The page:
Trust deficit: The case of Senator Darius Dillion

By Seltue Karweaye

Senator Darius Dillon
Photo: Analyst Newspaper, Liberia

Trust is the glue that binds people together. Public trust entails demonstrating transparency, accountability, and competence. However, in Liberia, society’s confidence in transparency, accountability, fairness has plummeted. In short, there is a growing trust deficit between public officials in Liberia and many of the citizens. 

We cannot trust public officials to always say what they mean and mean what they say. They speak in forked tongues and are mostly dishonest in their promises. When they are in trouble and have been exposed, they use language to cover up.

In Liberia, as soon as we hear certain words and statements, we know that we are being lied to. Statements such as “the law must take its course”; “We are still investigating and the outcome of will be announced in due course”; “We welcome the court decision, the report was forwarded to the President, Investigation is ongoing, we are still studying the judgment and we will comment in due course; “Fellow Liberians, I sincerely apologize to the nation, I hope you will find it in your hearts to forgive me.”

While many citizens have praised Senator Darius Dillion’s leadership on transparency at the Liberian senate with the hope it would assist the leaderships in the Liberian senate to cleanse themselves and earn some legitimacy, some recent mishaps from the senator keep reminding us why public trust is being eroded in Liberia.

The first issue has to do with the so-called Legislative Engagement Fund. The members of the 54th Legislature including Senator Dillon received from the Executive Branch of government US$15,000 for the so-called Legislative Engagement Fund, but the Senator’s decision of receiving such money raised massive public condemnation with some citizens arguing he professes to be the “Light” and as such; he should not have taken the money. It also comes in the wake of further revelation from a fellow CPP lawmaker that the Senator Dillon received US$20k to offset loans they had taken a while back.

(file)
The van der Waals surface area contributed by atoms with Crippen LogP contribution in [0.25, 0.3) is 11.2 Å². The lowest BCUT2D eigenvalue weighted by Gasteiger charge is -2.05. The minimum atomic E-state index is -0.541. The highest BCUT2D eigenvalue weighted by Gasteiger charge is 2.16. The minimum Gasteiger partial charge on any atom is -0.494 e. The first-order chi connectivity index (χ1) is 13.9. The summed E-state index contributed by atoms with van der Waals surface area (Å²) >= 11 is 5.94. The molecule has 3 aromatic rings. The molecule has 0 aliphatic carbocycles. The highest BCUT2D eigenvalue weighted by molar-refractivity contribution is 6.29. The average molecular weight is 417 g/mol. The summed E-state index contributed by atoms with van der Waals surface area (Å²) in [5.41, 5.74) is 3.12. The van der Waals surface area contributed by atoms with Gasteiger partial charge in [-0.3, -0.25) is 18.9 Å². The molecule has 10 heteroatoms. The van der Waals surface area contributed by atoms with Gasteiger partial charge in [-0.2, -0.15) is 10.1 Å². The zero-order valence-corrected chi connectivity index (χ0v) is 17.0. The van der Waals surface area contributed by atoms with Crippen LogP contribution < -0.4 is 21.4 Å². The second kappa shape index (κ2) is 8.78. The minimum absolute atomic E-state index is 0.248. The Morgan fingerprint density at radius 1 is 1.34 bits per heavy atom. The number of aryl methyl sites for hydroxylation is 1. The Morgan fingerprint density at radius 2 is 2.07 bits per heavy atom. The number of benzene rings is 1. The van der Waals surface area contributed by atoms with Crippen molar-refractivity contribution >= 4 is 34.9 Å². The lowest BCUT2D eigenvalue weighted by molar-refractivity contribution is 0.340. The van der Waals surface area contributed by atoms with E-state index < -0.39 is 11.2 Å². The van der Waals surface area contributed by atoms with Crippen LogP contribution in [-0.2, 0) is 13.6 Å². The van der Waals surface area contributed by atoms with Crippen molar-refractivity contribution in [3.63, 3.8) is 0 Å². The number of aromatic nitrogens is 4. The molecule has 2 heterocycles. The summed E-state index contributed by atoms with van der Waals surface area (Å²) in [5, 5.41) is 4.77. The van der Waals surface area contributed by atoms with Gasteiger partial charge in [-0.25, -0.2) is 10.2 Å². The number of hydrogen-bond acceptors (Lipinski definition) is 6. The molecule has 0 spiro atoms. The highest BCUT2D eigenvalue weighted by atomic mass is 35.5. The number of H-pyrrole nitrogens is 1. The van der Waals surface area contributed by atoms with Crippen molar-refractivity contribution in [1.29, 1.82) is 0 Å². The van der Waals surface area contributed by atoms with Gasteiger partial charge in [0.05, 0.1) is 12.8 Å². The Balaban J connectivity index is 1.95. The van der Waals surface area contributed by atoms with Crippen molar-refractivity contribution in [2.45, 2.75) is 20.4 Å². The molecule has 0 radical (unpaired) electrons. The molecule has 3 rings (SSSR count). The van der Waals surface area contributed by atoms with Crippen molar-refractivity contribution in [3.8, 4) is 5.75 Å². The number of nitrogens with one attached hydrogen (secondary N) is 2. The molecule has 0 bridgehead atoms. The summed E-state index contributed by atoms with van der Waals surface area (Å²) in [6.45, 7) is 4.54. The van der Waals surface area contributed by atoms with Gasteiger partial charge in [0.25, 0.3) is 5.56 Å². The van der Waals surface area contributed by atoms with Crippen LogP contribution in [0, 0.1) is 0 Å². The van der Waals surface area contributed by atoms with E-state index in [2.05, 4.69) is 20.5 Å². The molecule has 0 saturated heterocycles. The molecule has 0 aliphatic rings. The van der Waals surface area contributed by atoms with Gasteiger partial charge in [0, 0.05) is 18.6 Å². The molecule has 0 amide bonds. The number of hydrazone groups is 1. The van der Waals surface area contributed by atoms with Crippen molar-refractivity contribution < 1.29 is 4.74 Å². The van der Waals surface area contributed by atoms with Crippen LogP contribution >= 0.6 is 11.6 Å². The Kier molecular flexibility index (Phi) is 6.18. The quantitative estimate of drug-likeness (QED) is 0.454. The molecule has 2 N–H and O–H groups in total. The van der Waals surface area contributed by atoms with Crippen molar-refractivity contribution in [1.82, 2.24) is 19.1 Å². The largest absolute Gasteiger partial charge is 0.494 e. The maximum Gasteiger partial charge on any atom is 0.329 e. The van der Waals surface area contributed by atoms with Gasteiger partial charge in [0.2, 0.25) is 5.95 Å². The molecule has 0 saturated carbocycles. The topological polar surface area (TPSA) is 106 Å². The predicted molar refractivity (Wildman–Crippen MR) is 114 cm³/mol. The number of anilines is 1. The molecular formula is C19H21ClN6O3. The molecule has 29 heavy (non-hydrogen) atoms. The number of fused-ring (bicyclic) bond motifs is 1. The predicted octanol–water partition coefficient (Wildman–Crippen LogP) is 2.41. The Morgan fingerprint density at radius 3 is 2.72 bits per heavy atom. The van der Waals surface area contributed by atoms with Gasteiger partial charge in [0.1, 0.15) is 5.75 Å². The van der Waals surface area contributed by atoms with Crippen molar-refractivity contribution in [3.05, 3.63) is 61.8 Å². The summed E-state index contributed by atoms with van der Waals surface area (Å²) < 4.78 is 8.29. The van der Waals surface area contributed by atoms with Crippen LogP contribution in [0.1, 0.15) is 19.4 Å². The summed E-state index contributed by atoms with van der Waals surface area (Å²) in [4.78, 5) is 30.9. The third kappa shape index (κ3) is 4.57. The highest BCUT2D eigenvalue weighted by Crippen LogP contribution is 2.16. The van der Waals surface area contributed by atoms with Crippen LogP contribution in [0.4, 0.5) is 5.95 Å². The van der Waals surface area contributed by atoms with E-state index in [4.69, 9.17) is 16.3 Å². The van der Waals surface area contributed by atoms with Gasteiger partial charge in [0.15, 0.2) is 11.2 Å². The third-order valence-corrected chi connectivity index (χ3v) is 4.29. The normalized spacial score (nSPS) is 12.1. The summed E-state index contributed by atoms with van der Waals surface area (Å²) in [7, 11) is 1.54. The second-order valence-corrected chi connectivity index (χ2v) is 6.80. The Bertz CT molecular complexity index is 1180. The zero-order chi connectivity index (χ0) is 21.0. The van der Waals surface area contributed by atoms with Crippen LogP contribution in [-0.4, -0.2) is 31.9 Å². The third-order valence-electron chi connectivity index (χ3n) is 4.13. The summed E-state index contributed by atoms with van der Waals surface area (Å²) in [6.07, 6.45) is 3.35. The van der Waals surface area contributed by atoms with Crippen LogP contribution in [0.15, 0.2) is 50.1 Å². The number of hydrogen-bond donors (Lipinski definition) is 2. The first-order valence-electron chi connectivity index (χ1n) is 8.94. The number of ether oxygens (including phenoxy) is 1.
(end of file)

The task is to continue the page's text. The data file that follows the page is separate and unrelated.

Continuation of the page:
During a news conference at his Capitol Building office, Senator Dillon tried to unsuccessfully to extricate himself from the embarrassing situation by declaring his share would be donated to the Liberia Agency for Community Empowerment (LACE).

However, LACE in a press statement rebuffed the Senator’s antics by clearly stating the agency would be violating their statues if they receive the $15,000 from Senator Dillion.

The senator found himself straddling between many worlds – to keep or donate the money. The decision landed to donate the money, or at least half of it – $ 7,500 – to the Montserrado County Health Team. However, Health Minister Dr. Wilhelmina Jallah has asked the County Health Officer of Montserrado to return the money.

The second issue we cannot let slide is his debunking of FrontPageAfrica story which revealed the senator flew business class on Delta Airway enroute to the United States of America.

In debunking FrontPageAfrica, the senator screenshots original economy class ticket from Monrovia to New York, however, according to FrontPAgeAfrica investigation, Senator Dillon deceitfully concealed his upgraded ticket.